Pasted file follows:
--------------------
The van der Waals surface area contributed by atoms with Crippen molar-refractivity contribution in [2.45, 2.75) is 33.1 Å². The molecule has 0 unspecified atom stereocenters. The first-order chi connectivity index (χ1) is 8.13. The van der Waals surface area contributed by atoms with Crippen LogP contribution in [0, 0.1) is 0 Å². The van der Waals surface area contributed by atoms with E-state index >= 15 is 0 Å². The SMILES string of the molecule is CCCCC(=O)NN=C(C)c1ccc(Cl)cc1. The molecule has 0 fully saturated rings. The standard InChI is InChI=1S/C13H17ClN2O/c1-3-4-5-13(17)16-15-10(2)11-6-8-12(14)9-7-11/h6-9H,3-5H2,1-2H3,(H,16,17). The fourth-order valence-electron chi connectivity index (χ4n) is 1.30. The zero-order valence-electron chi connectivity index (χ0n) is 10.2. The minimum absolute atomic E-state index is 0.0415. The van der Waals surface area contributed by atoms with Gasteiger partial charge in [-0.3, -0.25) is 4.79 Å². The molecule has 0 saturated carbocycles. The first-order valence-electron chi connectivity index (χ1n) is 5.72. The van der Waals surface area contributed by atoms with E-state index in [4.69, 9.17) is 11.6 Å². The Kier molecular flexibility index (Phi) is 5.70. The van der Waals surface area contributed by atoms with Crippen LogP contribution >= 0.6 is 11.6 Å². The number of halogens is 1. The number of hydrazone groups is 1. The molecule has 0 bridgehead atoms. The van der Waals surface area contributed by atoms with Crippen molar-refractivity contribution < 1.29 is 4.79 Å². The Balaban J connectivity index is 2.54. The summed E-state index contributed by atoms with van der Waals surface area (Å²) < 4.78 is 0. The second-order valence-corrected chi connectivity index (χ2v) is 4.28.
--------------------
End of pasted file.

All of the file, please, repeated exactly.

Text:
The van der Waals surface area contributed by atoms with Crippen molar-refractivity contribution in [2.45, 2.75) is 33.1 Å². The molecule has 0 unspecified atom stereocenters. The first-order chi connectivity index (χ1) is 8.13. The van der Waals surface area contributed by atoms with Crippen LogP contribution in [0, 0.1) is 0 Å². The van der Waals surface area contributed by atoms with E-state index >= 15 is 0 Å². The SMILES string of the molecule is CCCCC(=O)NN=C(C)c1ccc(Cl)cc1. The molecule has 0 fully saturated rings. The standard InChI is InChI=1S/C13H17ClN2O/c1-3-4-5-13(17)16-15-10(2)11-6-8-12(14)9-7-11/h6-9H,3-5H2,1-2H3,(H,16,17). The fourth-order valence-electron chi connectivity index (χ4n) is 1.30. The zero-order valence-electron chi connectivity index (χ0n) is 10.2. The minimum absolute atomic E-state index is 0.0415. The van der Waals surface area contributed by atoms with Gasteiger partial charge in [-0.3, -0.25) is 4.79 Å². The molecule has 0 saturated carbocycles. The first-order valence-electron chi connectivity index (χ1n) is 5.72. The van der Waals surface area contributed by atoms with E-state index in [4.69, 9.17) is 11.6 Å². The Kier molecular flexibility index (Phi) is 5.70. The van der Waals surface area contributed by atoms with Crippen LogP contribution >= 0.6 is 11.6 Å². The number of halogens is 1. The number of hydrazone groups is 1. The molecule has 0 bridgehead atoms. The van der Waals surface area contributed by atoms with Crippen molar-refractivity contribution < 1.29 is 4.79 Å². The Balaban J connectivity index is 2.54. The summed E-state index contributed by atoms with van der Waals surface area (Å²) < 4.78 is 0. The second-order valence-corrected chi connectivity index (χ2v) is 4.28.